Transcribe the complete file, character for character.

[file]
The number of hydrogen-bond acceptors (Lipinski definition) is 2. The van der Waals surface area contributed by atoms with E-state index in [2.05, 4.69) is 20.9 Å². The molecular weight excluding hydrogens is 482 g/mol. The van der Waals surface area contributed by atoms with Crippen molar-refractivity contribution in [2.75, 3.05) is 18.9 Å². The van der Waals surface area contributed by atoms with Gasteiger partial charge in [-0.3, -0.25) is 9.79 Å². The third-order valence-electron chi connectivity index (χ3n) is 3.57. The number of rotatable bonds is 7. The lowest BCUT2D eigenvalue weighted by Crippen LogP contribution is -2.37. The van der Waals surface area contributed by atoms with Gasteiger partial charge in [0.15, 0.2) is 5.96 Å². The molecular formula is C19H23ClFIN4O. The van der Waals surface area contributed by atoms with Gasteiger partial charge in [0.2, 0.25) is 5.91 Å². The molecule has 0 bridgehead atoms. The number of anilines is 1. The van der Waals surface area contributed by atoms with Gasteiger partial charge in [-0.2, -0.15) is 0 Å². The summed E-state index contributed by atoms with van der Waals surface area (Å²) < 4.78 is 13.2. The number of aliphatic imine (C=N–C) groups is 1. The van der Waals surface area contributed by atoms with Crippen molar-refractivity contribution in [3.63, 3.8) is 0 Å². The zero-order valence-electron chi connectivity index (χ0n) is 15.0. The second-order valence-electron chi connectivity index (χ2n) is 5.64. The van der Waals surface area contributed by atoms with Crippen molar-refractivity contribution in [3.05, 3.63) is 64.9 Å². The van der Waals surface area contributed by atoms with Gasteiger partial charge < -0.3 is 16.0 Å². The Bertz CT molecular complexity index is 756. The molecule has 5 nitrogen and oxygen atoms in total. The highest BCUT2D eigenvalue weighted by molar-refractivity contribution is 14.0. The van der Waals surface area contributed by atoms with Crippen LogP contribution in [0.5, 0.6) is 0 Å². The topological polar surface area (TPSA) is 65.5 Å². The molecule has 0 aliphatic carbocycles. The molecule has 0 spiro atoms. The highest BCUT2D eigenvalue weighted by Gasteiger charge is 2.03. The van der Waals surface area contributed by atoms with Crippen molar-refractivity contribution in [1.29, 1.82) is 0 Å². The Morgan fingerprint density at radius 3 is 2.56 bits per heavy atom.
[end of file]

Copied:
The number of hydrogen-bond acceptors (Lipinski definition) is 2. The van der Waals surface area contributed by atoms with E-state index in [2.05, 4.69) is 20.9 Å². The molecular weight excluding hydrogens is 482 g/mol. The van der Waals surface area contributed by atoms with Crippen molar-refractivity contribution in [2.75, 3.05) is 18.9 Å². The van der Waals surface area contributed by atoms with Gasteiger partial charge in [-0.3, -0.25) is 9.79 Å². The third-order valence-electron chi connectivity index (χ3n) is 3.57. The number of rotatable bonds is 7. The lowest BCUT2D eigenvalue weighted by Crippen LogP contribution is -2.37. The van der Waals surface area contributed by atoms with Gasteiger partial charge in [0.15, 0.2) is 5.96 Å². The molecular formula is C19H23ClFIN4O. The van der Waals surface area contributed by atoms with Gasteiger partial charge in [0.2, 0.25) is 5.91 Å². The molecule has 0 bridgehead atoms. The number of anilines is 1. The van der Waals surface area contributed by atoms with Gasteiger partial charge in [-0.2, -0.15) is 0 Å². The summed E-state index contributed by atoms with van der Waals surface area (Å²) < 4.78 is 13.2. The number of aliphatic imine (C=N–C) groups is 1. The van der Waals surface area contributed by atoms with Crippen molar-refractivity contribution in [3.63, 3.8) is 0 Å². The zero-order valence-electron chi connectivity index (χ0n) is 15.0. The second-order valence-electron chi connectivity index (χ2n) is 5.64. The van der Waals surface area contributed by atoms with Crippen molar-refractivity contribution in [3.05, 3.63) is 64.9 Å². The van der Waals surface area contributed by atoms with Gasteiger partial charge < -0.3 is 16.0 Å². The Bertz CT molecular complexity index is 756. The molecule has 5 nitrogen and oxygen atoms in total. The highest BCUT2D eigenvalue weighted by molar-refractivity contribution is 14.0. The van der Waals surface area contributed by atoms with Crippen LogP contribution in [0.5, 0.6) is 0 Å². The topological polar surface area (TPSA) is 65.5 Å². The molecule has 0 aliphatic carbocycles. The molecule has 0 spiro atoms. The highest BCUT2D eigenvalue weighted by Gasteiger charge is 2.03. The van der Waals surface area contributed by atoms with Crippen molar-refractivity contribution in [1.29, 1.82) is 0 Å². The Morgan fingerprint density at radius 3 is 2.56 bits per heavy atom.